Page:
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The question becomes menaingless in SR, as you cannot define reference frame for the photon so you cannot talk about whetehr or not time passes for a photon. The problem is that peole use theb formula for time dialation and input the value 'c' and think the answer is meaningful as it tells you nothing about the photon's reference frame.

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The question becomes menaingless in SR, as you cannot define reference frame for the photon so you cannot talk about whetehr or not time passes for a photon. The problem is that peole use theb formula for time dialation and input the value 'c' and think the answer is meaningful as it tells you nothing about the photon's reference frame.

When you say 'it tells you nothing about the photon's reference frame.' it sounds, to me, like you are simply saying that we don't have enough information to answer the question at hand, or... special relativity cannot tell us whether or not time passes for a photon.

There IS an answer to the question... it is a very simple question. We just don't know the answer, and the answer cannot be found using SR. (This is what I assume you mean but do not say)

This is very different from the question being 'meaningless'. Of course, you always word it like so: "The question becomes meaningless in SR..."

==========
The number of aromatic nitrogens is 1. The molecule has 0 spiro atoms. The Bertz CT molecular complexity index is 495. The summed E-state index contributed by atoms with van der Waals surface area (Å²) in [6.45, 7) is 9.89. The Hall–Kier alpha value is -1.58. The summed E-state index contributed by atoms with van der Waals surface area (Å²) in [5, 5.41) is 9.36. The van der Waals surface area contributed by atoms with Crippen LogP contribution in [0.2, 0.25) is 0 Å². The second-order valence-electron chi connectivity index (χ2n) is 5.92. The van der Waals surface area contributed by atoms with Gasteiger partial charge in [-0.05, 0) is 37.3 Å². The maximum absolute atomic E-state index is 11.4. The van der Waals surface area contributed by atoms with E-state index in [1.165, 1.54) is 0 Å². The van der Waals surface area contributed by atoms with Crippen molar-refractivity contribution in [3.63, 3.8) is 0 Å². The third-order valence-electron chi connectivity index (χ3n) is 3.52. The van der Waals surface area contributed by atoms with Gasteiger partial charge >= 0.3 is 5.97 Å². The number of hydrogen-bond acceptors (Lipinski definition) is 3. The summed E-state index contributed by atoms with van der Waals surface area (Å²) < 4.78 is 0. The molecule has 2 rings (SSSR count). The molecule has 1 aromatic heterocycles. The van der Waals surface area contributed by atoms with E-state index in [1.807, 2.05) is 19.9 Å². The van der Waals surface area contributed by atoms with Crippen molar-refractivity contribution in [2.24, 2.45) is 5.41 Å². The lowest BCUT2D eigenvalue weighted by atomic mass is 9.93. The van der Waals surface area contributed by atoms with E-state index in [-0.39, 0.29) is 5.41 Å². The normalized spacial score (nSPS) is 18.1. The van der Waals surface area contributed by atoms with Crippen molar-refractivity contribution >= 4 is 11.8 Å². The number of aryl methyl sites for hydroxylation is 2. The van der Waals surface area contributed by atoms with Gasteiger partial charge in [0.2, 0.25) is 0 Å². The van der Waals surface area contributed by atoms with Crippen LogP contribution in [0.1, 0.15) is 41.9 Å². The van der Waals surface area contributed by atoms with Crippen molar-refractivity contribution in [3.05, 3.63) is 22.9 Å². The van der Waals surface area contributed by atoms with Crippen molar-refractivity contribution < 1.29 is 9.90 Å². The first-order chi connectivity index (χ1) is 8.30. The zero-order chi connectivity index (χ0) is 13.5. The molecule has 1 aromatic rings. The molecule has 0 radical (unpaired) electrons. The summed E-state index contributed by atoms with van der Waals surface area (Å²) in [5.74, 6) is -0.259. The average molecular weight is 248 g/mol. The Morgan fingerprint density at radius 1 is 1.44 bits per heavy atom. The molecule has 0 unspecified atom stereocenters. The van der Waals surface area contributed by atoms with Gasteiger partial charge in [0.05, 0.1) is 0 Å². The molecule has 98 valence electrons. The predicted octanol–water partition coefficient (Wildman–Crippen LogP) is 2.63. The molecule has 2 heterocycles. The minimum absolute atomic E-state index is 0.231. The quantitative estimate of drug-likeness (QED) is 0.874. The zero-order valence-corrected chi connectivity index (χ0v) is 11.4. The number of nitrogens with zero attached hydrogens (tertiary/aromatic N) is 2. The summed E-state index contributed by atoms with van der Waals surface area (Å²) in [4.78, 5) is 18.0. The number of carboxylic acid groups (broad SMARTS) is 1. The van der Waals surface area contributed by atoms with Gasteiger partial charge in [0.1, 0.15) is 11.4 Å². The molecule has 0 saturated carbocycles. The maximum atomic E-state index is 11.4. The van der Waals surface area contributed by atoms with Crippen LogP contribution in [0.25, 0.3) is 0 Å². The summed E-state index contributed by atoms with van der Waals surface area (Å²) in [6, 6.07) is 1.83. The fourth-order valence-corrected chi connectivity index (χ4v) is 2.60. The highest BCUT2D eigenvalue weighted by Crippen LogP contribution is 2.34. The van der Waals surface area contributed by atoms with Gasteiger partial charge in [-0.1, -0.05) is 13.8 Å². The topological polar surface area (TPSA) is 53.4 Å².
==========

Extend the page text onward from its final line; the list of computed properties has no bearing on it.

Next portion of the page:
you cannot define reference frame for the photon so you cannot talk about whetehr or not time passes for a photon.

Sure I can!... Isn't that what we're doing?

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I hope I am not sounding arrogant or trying your patience Aeschylus. I do not mean to, and I most definitely appreciate your replies, as well as respect the input you give, as it obviously comes from a mind more schooled than my own. I am only trying to understand what it is that you're trying to say.

I have a hard time accepting an answer that says my question is meaningless. What does that mean? There is no answer? The answer is unattainable via our current understanding of the universe? The answer is unattainable. period.?

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What I mean is that it's like talking about 'north' of the North pole, by the way we define the north and the North pole there is nothing north of the North pole, simlairly by the way we define reference frames and photons, photons don't have reference frames. It's not a gap in our knowledge, it's just that our knowledge tells us that such questions are meaningless.

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Does time pass for a photon?

I'm just a layman, but...... time as I know it is the thermodynamic arrow of time, it is the increase of entropy, in order for there to be time for a photon it would need to be:

1: conscious

2: able to observe the effects of increasing entropy

So even though this is nothing to do with space-"time" and relativity, it also shows that time doesn't exist for a photon.

Edit: actually gives me a good idea for a thread.